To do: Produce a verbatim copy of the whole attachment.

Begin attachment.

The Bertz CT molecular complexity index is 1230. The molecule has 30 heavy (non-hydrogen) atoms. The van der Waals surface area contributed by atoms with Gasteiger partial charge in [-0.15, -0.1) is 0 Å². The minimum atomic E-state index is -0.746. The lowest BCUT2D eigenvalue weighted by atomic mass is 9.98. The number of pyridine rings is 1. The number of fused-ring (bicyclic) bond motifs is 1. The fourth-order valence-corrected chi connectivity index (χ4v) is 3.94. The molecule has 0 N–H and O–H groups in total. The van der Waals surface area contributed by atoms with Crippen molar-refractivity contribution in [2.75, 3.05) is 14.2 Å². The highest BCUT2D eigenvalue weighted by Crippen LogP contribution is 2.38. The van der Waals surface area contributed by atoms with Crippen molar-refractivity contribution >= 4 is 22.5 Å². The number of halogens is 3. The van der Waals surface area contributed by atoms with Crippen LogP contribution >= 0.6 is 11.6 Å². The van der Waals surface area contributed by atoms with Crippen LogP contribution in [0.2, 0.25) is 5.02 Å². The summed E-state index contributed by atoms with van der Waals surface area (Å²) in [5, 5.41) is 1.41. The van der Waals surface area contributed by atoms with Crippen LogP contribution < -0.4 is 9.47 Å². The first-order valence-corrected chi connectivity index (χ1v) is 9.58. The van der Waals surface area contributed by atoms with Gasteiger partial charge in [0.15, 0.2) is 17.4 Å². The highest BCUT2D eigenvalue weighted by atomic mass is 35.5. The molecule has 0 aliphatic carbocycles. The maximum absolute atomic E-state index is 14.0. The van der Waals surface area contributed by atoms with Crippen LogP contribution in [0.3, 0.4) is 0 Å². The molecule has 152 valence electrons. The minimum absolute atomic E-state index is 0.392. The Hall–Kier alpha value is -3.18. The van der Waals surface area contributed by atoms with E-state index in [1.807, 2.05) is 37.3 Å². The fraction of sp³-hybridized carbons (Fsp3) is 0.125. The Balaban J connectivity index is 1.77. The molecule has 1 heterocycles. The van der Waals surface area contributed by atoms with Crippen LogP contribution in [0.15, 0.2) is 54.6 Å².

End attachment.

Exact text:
The Bertz CT molecular complexity index is 1230. The molecule has 30 heavy (non-hydrogen) atoms. The van der Waals surface area contributed by atoms with Gasteiger partial charge in [-0.15, -0.1) is 0 Å². The minimum atomic E-state index is -0.746. The lowest BCUT2D eigenvalue weighted by atomic mass is 9.98. The number of pyridine rings is 1. The number of fused-ring (bicyclic) bond motifs is 1. The fourth-order valence-corrected chi connectivity index (χ4v) is 3.94. The molecule has 0 N–H and O–H groups in total. The van der Waals surface area contributed by atoms with Crippen molar-refractivity contribution in [2.75, 3.05) is 14.2 Å². The highest BCUT2D eigenvalue weighted by Crippen LogP contribution is 2.38. The van der Waals surface area contributed by atoms with Crippen molar-refractivity contribution >= 4 is 22.5 Å². The number of halogens is 3. The van der Waals surface area contributed by atoms with Crippen LogP contribution >= 0.6 is 11.6 Å². The van der Waals surface area contributed by atoms with Crippen LogP contribution in [0.2, 0.25) is 5.02 Å². The summed E-state index contributed by atoms with van der Waals surface area (Å²) in [5, 5.41) is 1.41. The van der Waals surface area contributed by atoms with Crippen LogP contribution < -0.4 is 9.47 Å². The first-order valence-corrected chi connectivity index (χ1v) is 9.58. The van der Waals surface area contributed by atoms with Gasteiger partial charge in [0.15, 0.2) is 17.4 Å². The highest BCUT2D eigenvalue weighted by atomic mass is 35.5. The molecule has 0 aliphatic carbocycles. The maximum absolute atomic E-state index is 14.0. The van der Waals surface area contributed by atoms with Crippen LogP contribution in [0.3, 0.4) is 0 Å². The molecule has 152 valence electrons. The minimum absolute atomic E-state index is 0.392. The Hall–Kier alpha value is -3.18. The van der Waals surface area contributed by atoms with E-state index in [1.807, 2.05) is 37.3 Å². The fraction of sp³-hybridized carbons (Fsp3) is 0.125. The Balaban J connectivity index is 1.77. The molecule has 1 heterocycles. The van der Waals surface area contributed by atoms with Crippen LogP contribution in [0.15, 0.2) is 54.6 Å².